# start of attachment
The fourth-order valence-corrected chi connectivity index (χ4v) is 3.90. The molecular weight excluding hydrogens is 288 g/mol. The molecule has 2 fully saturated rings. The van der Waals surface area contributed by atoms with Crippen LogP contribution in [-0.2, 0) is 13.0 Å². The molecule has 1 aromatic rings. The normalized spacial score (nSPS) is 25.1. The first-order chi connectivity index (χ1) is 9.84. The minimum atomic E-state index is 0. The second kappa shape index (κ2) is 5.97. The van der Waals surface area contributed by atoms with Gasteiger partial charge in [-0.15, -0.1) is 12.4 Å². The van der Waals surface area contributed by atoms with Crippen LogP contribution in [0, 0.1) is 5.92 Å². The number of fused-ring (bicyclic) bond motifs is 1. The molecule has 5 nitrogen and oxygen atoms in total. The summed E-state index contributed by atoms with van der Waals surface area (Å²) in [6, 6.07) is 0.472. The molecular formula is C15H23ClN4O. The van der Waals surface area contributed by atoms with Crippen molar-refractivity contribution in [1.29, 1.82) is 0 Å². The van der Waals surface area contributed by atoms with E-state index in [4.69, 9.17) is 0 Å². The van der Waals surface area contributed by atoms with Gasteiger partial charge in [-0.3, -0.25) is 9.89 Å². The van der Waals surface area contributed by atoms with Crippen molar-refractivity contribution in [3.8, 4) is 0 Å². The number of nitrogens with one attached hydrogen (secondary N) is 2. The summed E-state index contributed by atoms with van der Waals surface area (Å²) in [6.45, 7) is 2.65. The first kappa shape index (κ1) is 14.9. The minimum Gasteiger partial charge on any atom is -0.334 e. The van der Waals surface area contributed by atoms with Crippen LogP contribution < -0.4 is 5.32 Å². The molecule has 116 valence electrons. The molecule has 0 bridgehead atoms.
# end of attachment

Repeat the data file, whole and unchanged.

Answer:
The fourth-order valence-corrected chi connectivity index (χ4v) is 3.90. The molecular weight excluding hydrogens is 288 g/mol. The molecule has 2 fully saturated rings. The van der Waals surface area contributed by atoms with Crippen LogP contribution in [-0.2, 0) is 13.0 Å². The molecule has 1 aromatic rings. The normalized spacial score (nSPS) is 25.1. The first-order chi connectivity index (χ1) is 9.84. The minimum atomic E-state index is 0. The second kappa shape index (κ2) is 5.97. The van der Waals surface area contributed by atoms with Gasteiger partial charge in [-0.15, -0.1) is 12.4 Å². The van der Waals surface area contributed by atoms with Crippen LogP contribution in [0, 0.1) is 5.92 Å². The number of fused-ring (bicyclic) bond motifs is 1. The molecule has 5 nitrogen and oxygen atoms in total. The summed E-state index contributed by atoms with van der Waals surface area (Å²) in [6, 6.07) is 0.472. The molecular formula is C15H23ClN4O. The van der Waals surface area contributed by atoms with Crippen molar-refractivity contribution in [1.29, 1.82) is 0 Å². The van der Waals surface area contributed by atoms with E-state index in [4.69, 9.17) is 0 Å². The van der Waals surface area contributed by atoms with Gasteiger partial charge in [-0.3, -0.25) is 9.89 Å². The van der Waals surface area contributed by atoms with Crippen molar-refractivity contribution in [3.8, 4) is 0 Å². The number of nitrogens with one attached hydrogen (secondary N) is 2. The summed E-state index contributed by atoms with van der Waals surface area (Å²) in [6.45, 7) is 2.65. The first kappa shape index (κ1) is 14.9. The minimum Gasteiger partial charge on any atom is -0.334 e. The van der Waals surface area contributed by atoms with Crippen LogP contribution < -0.4 is 5.32 Å². The molecule has 116 valence electrons. The molecule has 0 bridgehead atoms.